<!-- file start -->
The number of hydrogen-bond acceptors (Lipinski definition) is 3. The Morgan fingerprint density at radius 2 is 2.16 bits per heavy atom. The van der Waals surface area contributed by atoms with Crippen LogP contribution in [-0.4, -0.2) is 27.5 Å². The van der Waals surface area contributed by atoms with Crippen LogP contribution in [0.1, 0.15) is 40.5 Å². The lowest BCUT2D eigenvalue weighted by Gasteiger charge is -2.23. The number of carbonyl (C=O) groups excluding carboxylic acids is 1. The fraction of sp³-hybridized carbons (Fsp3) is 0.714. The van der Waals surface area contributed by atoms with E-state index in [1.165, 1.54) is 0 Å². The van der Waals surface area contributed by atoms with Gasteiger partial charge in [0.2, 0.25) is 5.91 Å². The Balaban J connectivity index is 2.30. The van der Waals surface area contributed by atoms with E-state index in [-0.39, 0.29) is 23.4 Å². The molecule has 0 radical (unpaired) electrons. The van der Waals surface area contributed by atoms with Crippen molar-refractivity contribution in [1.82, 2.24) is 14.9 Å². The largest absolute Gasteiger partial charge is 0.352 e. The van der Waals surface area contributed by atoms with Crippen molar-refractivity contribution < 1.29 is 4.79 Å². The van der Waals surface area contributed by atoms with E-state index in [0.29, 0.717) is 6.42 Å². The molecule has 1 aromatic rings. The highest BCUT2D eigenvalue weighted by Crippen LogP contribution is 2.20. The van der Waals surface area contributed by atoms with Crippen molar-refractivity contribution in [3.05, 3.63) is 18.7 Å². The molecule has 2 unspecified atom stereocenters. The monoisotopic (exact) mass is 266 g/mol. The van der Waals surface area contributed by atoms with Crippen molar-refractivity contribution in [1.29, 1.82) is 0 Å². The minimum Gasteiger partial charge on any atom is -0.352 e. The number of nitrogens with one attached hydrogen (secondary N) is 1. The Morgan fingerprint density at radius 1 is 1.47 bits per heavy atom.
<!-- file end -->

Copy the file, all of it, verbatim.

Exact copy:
The number of hydrogen-bond acceptors (Lipinski definition) is 3. The Morgan fingerprint density at radius 2 is 2.16 bits per heavy atom. The van der Waals surface area contributed by atoms with Crippen LogP contribution in [-0.4, -0.2) is 27.5 Å². The van der Waals surface area contributed by atoms with Crippen LogP contribution in [0.1, 0.15) is 40.5 Å². The lowest BCUT2D eigenvalue weighted by Gasteiger charge is -2.23. The number of carbonyl (C=O) groups excluding carboxylic acids is 1. The fraction of sp³-hybridized carbons (Fsp3) is 0.714. The van der Waals surface area contributed by atoms with E-state index in [1.165, 1.54) is 0 Å². The van der Waals surface area contributed by atoms with Gasteiger partial charge in [0.2, 0.25) is 5.91 Å². The Balaban J connectivity index is 2.30. The van der Waals surface area contributed by atoms with E-state index in [-0.39, 0.29) is 23.4 Å². The molecule has 0 radical (unpaired) electrons. The van der Waals surface area contributed by atoms with Crippen molar-refractivity contribution in [1.82, 2.24) is 14.9 Å². The largest absolute Gasteiger partial charge is 0.352 e. The van der Waals surface area contributed by atoms with Crippen molar-refractivity contribution < 1.29 is 4.79 Å². The van der Waals surface area contributed by atoms with E-state index in [0.29, 0.717) is 6.42 Å². The molecule has 1 aromatic rings. The highest BCUT2D eigenvalue weighted by Crippen LogP contribution is 2.20. The van der Waals surface area contributed by atoms with Crippen molar-refractivity contribution in [3.05, 3.63) is 18.7 Å². The molecule has 2 unspecified atom stereocenters. The monoisotopic (exact) mass is 266 g/mol. The van der Waals surface area contributed by atoms with Crippen molar-refractivity contribution in [1.29, 1.82) is 0 Å². The minimum Gasteiger partial charge on any atom is -0.352 e. The number of nitrogens with one attached hydrogen (secondary N) is 1. The Morgan fingerprint density at radius 1 is 1.47 bits per heavy atom.